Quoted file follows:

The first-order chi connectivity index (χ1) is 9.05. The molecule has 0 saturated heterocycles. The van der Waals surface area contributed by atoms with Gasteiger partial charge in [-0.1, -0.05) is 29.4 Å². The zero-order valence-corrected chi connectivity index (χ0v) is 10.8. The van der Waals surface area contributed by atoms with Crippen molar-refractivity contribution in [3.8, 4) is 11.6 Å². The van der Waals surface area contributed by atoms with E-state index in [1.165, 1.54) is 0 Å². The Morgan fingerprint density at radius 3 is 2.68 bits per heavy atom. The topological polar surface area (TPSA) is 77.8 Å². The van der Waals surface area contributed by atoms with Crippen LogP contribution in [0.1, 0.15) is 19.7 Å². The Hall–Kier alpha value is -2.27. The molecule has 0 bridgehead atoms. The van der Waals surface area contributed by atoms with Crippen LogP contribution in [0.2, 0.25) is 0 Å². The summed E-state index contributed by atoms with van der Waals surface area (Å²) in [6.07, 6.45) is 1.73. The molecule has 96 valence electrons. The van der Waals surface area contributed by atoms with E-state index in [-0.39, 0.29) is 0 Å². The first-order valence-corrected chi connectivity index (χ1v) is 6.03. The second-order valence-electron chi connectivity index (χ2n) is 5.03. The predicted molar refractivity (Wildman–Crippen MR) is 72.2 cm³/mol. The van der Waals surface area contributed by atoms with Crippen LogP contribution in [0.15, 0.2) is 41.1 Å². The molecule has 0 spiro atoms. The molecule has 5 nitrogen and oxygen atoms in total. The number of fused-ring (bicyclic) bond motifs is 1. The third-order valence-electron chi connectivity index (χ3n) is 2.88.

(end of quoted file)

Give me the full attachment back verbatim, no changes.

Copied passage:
The first-order chi connectivity index (χ1) is 9.05. The molecule has 0 saturated heterocycles. The van der Waals surface area contributed by atoms with Gasteiger partial charge in [-0.1, -0.05) is 29.4 Å². The zero-order valence-corrected chi connectivity index (χ0v) is 10.8. The van der Waals surface area contributed by atoms with Crippen molar-refractivity contribution in [3.8, 4) is 11.6 Å². The van der Waals surface area contributed by atoms with E-state index in [1.165, 1.54) is 0 Å². The Morgan fingerprint density at radius 3 is 2.68 bits per heavy atom. The topological polar surface area (TPSA) is 77.8 Å². The van der Waals surface area contributed by atoms with Crippen LogP contribution in [0.1, 0.15) is 19.7 Å². The Hall–Kier alpha value is -2.27. The molecule has 0 bridgehead atoms. The van der Waals surface area contributed by atoms with Crippen LogP contribution in [0.2, 0.25) is 0 Å². The summed E-state index contributed by atoms with van der Waals surface area (Å²) in [6.07, 6.45) is 1.73. The molecule has 96 valence electrons. The van der Waals surface area contributed by atoms with E-state index in [-0.39, 0.29) is 0 Å². The first-order valence-corrected chi connectivity index (χ1v) is 6.03. The second-order valence-electron chi connectivity index (χ2n) is 5.03. The predicted molar refractivity (Wildman–Crippen MR) is 72.2 cm³/mol. The van der Waals surface area contributed by atoms with Crippen LogP contribution in [0.15, 0.2) is 41.1 Å². The molecule has 0 spiro atoms. The molecule has 5 nitrogen and oxygen atoms in total. The number of fused-ring (bicyclic) bond motifs is 1. The third-order valence-electron chi connectivity index (χ3n) is 2.88.